Basic Information

Abstract Number: 900 - 7
Author Name: J Christopher Love - Massachusetts Institute of Technology
Session Title: Pittsburgh Analytical Chemistry Award
Event Type: Awards
Event Title: Engineering Single-Cell Bioanalytics for Strain Optimization in Biomanufacturing

Presider Name:Jane Chan
Affiliation:Bechtel Bettis, Inc.

Date: Tuesday, March 19, 2013
Start Time: 10:30 AM (Slot #7)
Location: 114

Abstract Content

Bioprocess development relies on methods to identify optimized cell lines producing heterologous proteins. The establishment of regulatory pathways to enable generic biologic therapeutics—so called biosimilars—may offer an opportunity to increase the accessibility of effective treatments in both the developed and developing world. The cost of goods for manufacturing monoclonal antibodies can be substantially lowered if produced in alternative microbial hosts, but it has been difficult to match the productivity of state-of-the-art mammalian cell lines for monoclonal antibodies.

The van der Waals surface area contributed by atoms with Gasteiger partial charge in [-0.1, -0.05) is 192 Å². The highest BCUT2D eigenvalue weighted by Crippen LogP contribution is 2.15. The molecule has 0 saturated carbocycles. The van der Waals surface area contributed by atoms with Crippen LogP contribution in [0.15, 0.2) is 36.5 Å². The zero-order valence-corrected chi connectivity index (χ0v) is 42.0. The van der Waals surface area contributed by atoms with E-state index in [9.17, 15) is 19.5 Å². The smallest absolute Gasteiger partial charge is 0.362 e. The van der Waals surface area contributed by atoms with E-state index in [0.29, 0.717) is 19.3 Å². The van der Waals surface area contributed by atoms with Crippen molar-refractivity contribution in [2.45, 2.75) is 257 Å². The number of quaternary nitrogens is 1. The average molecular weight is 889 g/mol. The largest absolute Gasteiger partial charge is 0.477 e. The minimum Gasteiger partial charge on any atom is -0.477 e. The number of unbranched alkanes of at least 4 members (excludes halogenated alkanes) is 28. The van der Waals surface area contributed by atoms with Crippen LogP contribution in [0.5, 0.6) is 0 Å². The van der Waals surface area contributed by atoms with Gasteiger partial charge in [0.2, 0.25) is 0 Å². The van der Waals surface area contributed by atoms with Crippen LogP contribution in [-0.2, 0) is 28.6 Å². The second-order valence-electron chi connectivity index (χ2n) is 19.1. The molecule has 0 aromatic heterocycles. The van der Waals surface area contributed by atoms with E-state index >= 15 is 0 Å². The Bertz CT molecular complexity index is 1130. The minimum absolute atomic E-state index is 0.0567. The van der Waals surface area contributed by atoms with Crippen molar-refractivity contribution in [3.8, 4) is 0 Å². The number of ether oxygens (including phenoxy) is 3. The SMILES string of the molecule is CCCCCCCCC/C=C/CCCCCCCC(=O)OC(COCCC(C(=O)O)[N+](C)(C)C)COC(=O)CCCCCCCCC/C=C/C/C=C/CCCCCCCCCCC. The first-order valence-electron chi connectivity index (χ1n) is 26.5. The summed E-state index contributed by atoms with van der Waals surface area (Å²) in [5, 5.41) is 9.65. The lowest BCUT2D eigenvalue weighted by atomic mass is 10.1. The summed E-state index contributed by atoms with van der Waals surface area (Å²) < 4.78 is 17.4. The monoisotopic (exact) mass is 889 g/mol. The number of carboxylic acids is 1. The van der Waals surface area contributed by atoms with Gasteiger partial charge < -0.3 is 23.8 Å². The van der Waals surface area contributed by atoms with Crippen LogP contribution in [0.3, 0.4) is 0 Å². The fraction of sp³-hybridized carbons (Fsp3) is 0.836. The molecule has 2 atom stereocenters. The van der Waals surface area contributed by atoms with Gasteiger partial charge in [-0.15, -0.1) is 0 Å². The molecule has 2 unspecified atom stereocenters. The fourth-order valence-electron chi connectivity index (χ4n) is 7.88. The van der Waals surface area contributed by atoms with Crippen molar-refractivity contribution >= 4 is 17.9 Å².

This talk will describe how an approach for integrated single-cell analysis reveals the diversity and dynamic behaviors in secretory capacity among clonal yeast cells. The methods use arrays of subnanoliter wells to isolate cells (sampled from a reactor) at a density of approximately one cell per well; these arrays loaded with cells then enable high-throughput characterization (10^4–10^5 cells per array) of the secretory capacity among the yeast cells by a technique called microengraving. In particular, the talk will focus on strain characterization and optimization of the methylotropic yeast, [i]Pichia pastoris[/i], which is used to produce biotherapeutics globally, yet lags the productivity of conventional Chinese hamster ovary (CHO) cells for monoclonal antibodies. Single-cell measures of secretion of biologic products from [i]P. pastoris[/i] suggest that there is functional diversity in the productivity among individual cells, and that these populations can shift dynamically. Furthermore, these analytical measures, combined with computational modeling, indicate that transport of folded protein through the secretory pathway is a rate-limiting process in production. Such measures of single-cell distributions and fluctuations offer an alternative approach to optimize the secretory capacity of strains and to monitor changes in process conditions in manufacturing.